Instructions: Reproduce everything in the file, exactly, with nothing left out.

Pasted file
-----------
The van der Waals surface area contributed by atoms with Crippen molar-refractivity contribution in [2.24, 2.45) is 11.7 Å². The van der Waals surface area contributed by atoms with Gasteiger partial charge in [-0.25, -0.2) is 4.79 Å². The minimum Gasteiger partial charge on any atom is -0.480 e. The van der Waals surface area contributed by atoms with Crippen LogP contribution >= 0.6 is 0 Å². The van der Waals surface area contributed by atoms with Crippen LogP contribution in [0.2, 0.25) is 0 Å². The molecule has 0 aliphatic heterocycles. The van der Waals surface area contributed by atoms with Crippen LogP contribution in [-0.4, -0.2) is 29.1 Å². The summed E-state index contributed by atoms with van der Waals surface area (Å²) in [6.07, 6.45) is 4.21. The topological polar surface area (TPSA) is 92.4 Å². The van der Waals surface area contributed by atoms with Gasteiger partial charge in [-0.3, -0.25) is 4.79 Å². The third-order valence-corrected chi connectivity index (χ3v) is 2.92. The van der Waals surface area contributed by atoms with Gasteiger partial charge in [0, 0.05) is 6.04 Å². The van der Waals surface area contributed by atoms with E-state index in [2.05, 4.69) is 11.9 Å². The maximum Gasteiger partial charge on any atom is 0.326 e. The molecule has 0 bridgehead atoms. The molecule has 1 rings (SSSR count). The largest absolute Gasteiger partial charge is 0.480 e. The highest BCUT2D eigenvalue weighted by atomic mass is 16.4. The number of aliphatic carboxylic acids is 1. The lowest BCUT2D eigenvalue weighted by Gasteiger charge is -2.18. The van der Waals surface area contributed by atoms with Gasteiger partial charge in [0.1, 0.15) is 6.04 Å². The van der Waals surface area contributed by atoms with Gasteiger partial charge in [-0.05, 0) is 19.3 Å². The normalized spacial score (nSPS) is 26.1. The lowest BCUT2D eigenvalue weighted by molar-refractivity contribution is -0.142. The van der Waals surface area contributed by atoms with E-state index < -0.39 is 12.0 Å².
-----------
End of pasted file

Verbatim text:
The van der Waals surface area contributed by atoms with Crippen molar-refractivity contribution in [2.24, 2.45) is 11.7 Å². The van der Waals surface area contributed by atoms with Gasteiger partial charge in [-0.25, -0.2) is 4.79 Å². The minimum Gasteiger partial charge on any atom is -0.480 e. The van der Waals surface area contributed by atoms with Crippen LogP contribution >= 0.6 is 0 Å². The van der Waals surface area contributed by atoms with Crippen LogP contribution in [0.2, 0.25) is 0 Å². The molecule has 0 aliphatic heterocycles. The van der Waals surface area contributed by atoms with Crippen LogP contribution in [-0.4, -0.2) is 29.1 Å². The summed E-state index contributed by atoms with van der Waals surface area (Å²) in [6.07, 6.45) is 4.21. The topological polar surface area (TPSA) is 92.4 Å². The van der Waals surface area contributed by atoms with Gasteiger partial charge in [-0.3, -0.25) is 4.79 Å². The third-order valence-corrected chi connectivity index (χ3v) is 2.92. The van der Waals surface area contributed by atoms with Gasteiger partial charge in [0, 0.05) is 6.04 Å². The van der Waals surface area contributed by atoms with E-state index in [2.05, 4.69) is 11.9 Å². The maximum Gasteiger partial charge on any atom is 0.326 e. The molecule has 0 bridgehead atoms. The molecule has 1 rings (SSSR count). The largest absolute Gasteiger partial charge is 0.480 e. The highest BCUT2D eigenvalue weighted by atomic mass is 16.4. The number of aliphatic carboxylic acids is 1. The lowest BCUT2D eigenvalue weighted by Gasteiger charge is -2.18. The van der Waals surface area contributed by atoms with Gasteiger partial charge in [0.1, 0.15) is 6.04 Å². The van der Waals surface area contributed by atoms with Gasteiger partial charge in [-0.05, 0) is 19.3 Å². The normalized spacial score (nSPS) is 26.1. The lowest BCUT2D eigenvalue weighted by molar-refractivity contribution is -0.142. The van der Waals surface area contributed by atoms with E-state index < -0.39 is 12.0 Å².